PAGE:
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Colorado: Military Veteran Gives Away Free Marijuana To Fellow Vets For PTSD

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By Steve Elliott
Hemp News

A Colorado Springs cannabis club headed by a military veteran is handing out free marijuana to other veterans, hoping to give them relief from issues like post-traumatic stress disorder (PTSD) for chronic pain they suffer after returning home from war zones.

The Veteran Farmers Alliance over the weekend gave away more than a half-pound of weed, along with cannabis edibles, worth about $1,400, to veterans at the Dab Lounge, reports RT.com. Founder Steve Defino said other groups should be doing the same thing, and that cannabis was essential for him to deal with his PTSD, which he has battled for more than a decade.

Defino said he was prepared to spend nearly 20 times the amount he spent on Saturday at a followup event planned for Veteran's Day in November, reports Andrew Blake at The Washington Times.

“I’ve seen other organizations operate, and I’m not very happy with the way they do it,” Defino said in an interview with KXRM. “They need to be donating more and doing more to show these guys that they actually care.”

“I’ve been able to actually go through my memories, recall my memories without getting upset anymore, and I’m starting to live my life again like a normal person,” Defino said.

Israel: New Study Shows Marijuana Helps Heal Broken Bones

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By Steve Elliott
Hemp News

In yet another demonstration of the broad usefulness of cannabis for a range of diseases and injuries, Israeli scientists have discovered that marijuana can be effectively used in healing broken bones, and possibly in treating skeletal illnesses.

Researchers from Tel Aviv University published in the Journal of Bone and Mineral Research a study that showed cannabis includes a component which enhances the healing process of fractured bones, reports RT.com.

Cannabidiol, a non-psychoactive component of marijuana, sped up the healing process in broken leg bones of trial rats with mid-femoral fractures, the study found.

"While there is still a lot of work to be done to develop appropriate therapies, it is clear that is is possible to detach a clinical therapy objective from the psychoactivity of cannabis," said Dr. Yankel Gabet of Tel Aviv University's Bone Research Laboratory. "CBD, the principal agent in our study, is primarily anti-inflammatory and has no psychoactivity."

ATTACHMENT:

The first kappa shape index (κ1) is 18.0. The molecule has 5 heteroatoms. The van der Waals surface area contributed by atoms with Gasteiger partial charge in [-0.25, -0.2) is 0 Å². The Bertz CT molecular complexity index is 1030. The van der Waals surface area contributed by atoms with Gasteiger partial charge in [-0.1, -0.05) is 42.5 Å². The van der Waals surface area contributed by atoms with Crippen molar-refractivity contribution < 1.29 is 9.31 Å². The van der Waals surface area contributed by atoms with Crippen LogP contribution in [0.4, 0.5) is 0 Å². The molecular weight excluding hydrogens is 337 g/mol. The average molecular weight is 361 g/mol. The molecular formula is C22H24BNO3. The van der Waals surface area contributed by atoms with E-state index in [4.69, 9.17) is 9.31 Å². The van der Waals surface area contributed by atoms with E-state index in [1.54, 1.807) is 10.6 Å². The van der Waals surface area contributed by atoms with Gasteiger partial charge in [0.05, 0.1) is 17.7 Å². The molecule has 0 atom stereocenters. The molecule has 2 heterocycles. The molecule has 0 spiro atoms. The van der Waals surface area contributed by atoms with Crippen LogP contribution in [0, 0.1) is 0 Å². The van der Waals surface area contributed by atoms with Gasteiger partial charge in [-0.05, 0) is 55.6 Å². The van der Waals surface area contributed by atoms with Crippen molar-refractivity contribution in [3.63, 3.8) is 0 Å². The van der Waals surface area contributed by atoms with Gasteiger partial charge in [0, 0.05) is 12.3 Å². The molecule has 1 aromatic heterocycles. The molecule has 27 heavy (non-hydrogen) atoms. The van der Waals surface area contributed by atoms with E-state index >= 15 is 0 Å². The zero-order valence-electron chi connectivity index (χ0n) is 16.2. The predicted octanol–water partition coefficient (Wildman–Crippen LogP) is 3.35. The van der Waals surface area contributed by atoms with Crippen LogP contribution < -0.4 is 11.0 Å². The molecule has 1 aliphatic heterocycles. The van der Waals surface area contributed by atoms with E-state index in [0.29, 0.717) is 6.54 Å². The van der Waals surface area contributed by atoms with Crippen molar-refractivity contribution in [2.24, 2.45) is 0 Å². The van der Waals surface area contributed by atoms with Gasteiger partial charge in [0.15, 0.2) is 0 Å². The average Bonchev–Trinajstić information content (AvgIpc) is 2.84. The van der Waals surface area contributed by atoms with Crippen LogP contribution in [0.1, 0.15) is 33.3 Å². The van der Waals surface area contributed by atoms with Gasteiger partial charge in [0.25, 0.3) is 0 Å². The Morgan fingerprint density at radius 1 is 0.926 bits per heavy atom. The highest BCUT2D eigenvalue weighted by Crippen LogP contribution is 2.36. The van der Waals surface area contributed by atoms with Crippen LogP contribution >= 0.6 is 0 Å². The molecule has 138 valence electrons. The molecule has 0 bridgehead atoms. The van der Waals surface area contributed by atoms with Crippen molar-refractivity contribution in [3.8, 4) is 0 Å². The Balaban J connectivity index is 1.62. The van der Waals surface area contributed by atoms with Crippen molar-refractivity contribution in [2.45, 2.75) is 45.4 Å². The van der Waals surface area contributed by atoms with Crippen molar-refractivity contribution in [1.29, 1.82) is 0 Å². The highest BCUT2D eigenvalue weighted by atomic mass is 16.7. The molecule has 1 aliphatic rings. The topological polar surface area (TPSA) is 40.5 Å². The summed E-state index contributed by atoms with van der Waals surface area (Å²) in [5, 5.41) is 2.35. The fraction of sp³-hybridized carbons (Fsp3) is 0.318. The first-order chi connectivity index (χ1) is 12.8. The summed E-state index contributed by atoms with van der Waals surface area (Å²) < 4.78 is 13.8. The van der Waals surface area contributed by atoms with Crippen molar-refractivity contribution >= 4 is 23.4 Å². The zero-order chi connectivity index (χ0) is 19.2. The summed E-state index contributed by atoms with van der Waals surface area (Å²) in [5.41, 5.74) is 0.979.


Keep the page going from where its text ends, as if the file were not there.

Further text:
Scientists tested two groups of rats, one with both CBD and THC, and the other with CBD only. "We found CBD alone to be sufficiently effective in enhancing fracture healing," Gabet said, in a statement which seems to imply that THC was also effective.

“Other studies have also shown CBD to be a safe agent, which leads us to believe we should continue this line of study in clinical trials to assess its usefulness in improving human fracture healing,” Gabet said.

U.S.: Marijuana Legalization Puts Military In Awkward Position

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By Steve Elliott
Hemp News

With the number of states where marijuana is now legal reaching four (plus the District of Columbia), the United States military is still trying to enforce 20th Century drug policies of zero tolerance towards cannabis, despite the shifting sands of public opinion.

With Alaska, Oregon and D.C. joining Colorado and Washington as legal havens for weed, the army has gone to great pains to remind troops that state law doesn't help servicemen who smoke pot, reports RT.com.

The military is governed by federal laws, under which marijuana possession remains a criminal offense; use or possession of cannabis also remains a crime under the Uniform Code of Military Justice (UCMJ), and can result in court martial.

Each branch of the military claims to keep troops off marijuana by frequent drug testing and stiff penalties for those who test positive.

According to Army testing data recently obtained by the Washington Times, 30,836 of the 41,000 soldiers stationed at Joint Base Lewis-McChord in Washington state were tested in fiscal 2014; that's about 75 percent. Meanwhile, at Fort Carson, Colorado, all 26,000 active duty personnel were tested.

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